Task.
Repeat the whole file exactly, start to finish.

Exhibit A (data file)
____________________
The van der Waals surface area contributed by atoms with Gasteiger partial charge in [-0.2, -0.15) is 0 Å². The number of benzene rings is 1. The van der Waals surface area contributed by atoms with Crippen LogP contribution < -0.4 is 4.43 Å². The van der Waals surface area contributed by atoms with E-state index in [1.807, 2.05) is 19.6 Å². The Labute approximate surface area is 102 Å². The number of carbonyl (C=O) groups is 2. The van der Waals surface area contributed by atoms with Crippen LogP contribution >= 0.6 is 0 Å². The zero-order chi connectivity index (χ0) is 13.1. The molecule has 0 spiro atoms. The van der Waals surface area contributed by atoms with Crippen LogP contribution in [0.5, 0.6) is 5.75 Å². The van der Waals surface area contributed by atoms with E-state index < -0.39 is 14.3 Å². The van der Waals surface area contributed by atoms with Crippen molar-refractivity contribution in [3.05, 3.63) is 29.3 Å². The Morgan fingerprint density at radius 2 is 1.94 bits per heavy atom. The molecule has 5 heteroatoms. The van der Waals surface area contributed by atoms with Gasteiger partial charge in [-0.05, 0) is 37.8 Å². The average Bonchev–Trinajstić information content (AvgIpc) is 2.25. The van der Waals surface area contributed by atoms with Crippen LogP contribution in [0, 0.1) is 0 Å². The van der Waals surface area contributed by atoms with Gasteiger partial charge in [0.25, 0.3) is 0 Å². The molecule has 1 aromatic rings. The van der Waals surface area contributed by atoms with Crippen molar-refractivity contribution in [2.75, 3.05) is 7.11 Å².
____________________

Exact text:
The van der Waals surface area contributed by atoms with Gasteiger partial charge in [-0.2, -0.15) is 0 Å². The number of benzene rings is 1. The van der Waals surface area contributed by atoms with Crippen LogP contribution < -0.4 is 4.43 Å². The van der Waals surface area contributed by atoms with E-state index in [1.807, 2.05) is 19.6 Å². The Labute approximate surface area is 102 Å². The number of carbonyl (C=O) groups is 2. The van der Waals surface area contributed by atoms with Crippen LogP contribution >= 0.6 is 0 Å². The zero-order chi connectivity index (χ0) is 13.1. The molecule has 0 spiro atoms. The van der Waals surface area contributed by atoms with Crippen LogP contribution in [0.5, 0.6) is 5.75 Å². The van der Waals surface area contributed by atoms with E-state index < -0.39 is 14.3 Å². The van der Waals surface area contributed by atoms with Crippen molar-refractivity contribution in [3.05, 3.63) is 29.3 Å². The Morgan fingerprint density at radius 2 is 1.94 bits per heavy atom. The molecule has 5 heteroatoms. The van der Waals surface area contributed by atoms with Gasteiger partial charge in [-0.05, 0) is 37.8 Å². The average Bonchev–Trinajstić information content (AvgIpc) is 2.25. The van der Waals surface area contributed by atoms with Crippen LogP contribution in [0, 0.1) is 0 Å². The van der Waals surface area contributed by atoms with Gasteiger partial charge in [0.25, 0.3) is 0 Å². The molecule has 1 aromatic rings. The van der Waals surface area contributed by atoms with Crippen molar-refractivity contribution in [2.75, 3.05) is 7.11 Å².